It was mostly good news for a standing-room-only crowd at the Springs School Board of Education meeting Monday evening.
Lisa Dragone, speaking for the Greater East Hampton Education Foundation, presented grants of $2,000 each to three faculty members. Lisa Self will use hers to purchase an iMac and an iPad, Colleen McGowan will buy cameras for her photography students to take home, allowing them to expand their studies outside school grounds, and Sean Knight and Bill Hallman plan to buy Dot and Dash robots, which teach students from kindergarten to fifth grade creative problem solving, coding, and digital literacy skills.
Barbara Dayton, president of the school board, announced that the list of candidates for school superintendent has been whittled down, and the board will begin interviewing candidates next week.
The board’s third budget workshop session followed, with more positive news. Because the East Hampton School District had reduced its high school tuition fees, Springs will save $391,716 next year, allowing the school to absorb a tax-cap gap of $91,312, reported at the Feb. 13 meeting. The board also plans to use the savings to cover the cost of two contingency teaching positions and to reduce the appropriated fund balance.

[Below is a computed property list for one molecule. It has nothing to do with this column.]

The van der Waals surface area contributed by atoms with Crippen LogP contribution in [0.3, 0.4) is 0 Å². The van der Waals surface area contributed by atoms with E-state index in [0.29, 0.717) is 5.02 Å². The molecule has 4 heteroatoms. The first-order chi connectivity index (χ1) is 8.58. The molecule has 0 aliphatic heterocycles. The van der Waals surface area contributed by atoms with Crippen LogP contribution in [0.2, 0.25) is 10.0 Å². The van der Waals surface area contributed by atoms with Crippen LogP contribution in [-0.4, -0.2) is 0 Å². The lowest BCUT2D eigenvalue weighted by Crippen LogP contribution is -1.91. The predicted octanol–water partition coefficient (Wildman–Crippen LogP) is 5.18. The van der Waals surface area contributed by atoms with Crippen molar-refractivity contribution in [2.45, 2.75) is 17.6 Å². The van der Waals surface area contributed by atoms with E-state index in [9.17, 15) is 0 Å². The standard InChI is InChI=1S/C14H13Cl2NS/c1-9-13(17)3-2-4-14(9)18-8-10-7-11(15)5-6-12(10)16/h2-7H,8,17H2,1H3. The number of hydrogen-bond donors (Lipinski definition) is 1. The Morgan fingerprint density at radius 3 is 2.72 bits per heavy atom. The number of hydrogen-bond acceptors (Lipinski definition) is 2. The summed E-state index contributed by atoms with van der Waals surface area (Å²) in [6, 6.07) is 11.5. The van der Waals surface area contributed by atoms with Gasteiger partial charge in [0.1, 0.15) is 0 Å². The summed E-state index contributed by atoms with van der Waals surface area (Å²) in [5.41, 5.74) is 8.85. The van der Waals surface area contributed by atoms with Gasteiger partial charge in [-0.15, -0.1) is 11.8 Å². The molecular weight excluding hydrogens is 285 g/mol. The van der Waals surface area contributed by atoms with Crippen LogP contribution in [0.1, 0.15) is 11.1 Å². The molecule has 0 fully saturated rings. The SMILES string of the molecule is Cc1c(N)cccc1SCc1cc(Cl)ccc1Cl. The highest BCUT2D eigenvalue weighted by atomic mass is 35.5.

On Monday, Carl Fraser, the school’s interim business administrator, presented the board with add-backs as recommended by the administration. School officials have suggested adding $30,000 to professional development services. “The purpose is to continue to improve student learning by providing meaningful, focused, professional development opportunities for our teachers, administrators and support staff,” according to his PowerPoint presentation.
Mr. Fraser also recommended reducing the appropriated fund balance by $10,088 and the tax levy increase by $20,758. The recommended add-backs total $60,846.
The proposed 2017-18 budget for the Springs School is $28,113,085. The 2016-17 budget was $27,630,067, indicating an increase of $483,018, or 1.75 percent.
The tax levy increase stands at 2.15 percent. The school remains under the tax cap levy allowed increase by $20,758, or 0.08 percent.
A breakdown of the budget into three categories — administration, capital, and K to 12 tuition, shows an increase in all three. According to Mr. Fraser, “higher costs projected for the 2017-18 budget are driven by increased high school enrollment, salaries and employee benefits, building maintenance, equipment, materials, and supplies.”
The evening’s only negative note was sounded near the end, when two community members addressed the board and voiced concern over Barbara Dayton’s remark that there was “nothing major to report” about the school’s expansion plans. Both speakers voiced frustration over the delay in planning. Ms. Dayton responded that while she understood their concern, the board’s priority remained to find the most cost-effective way to add more space to the school.
The school board will meet next on April 3 at 7 p.m. Its final budget hearing will take place on May 8, again at 7.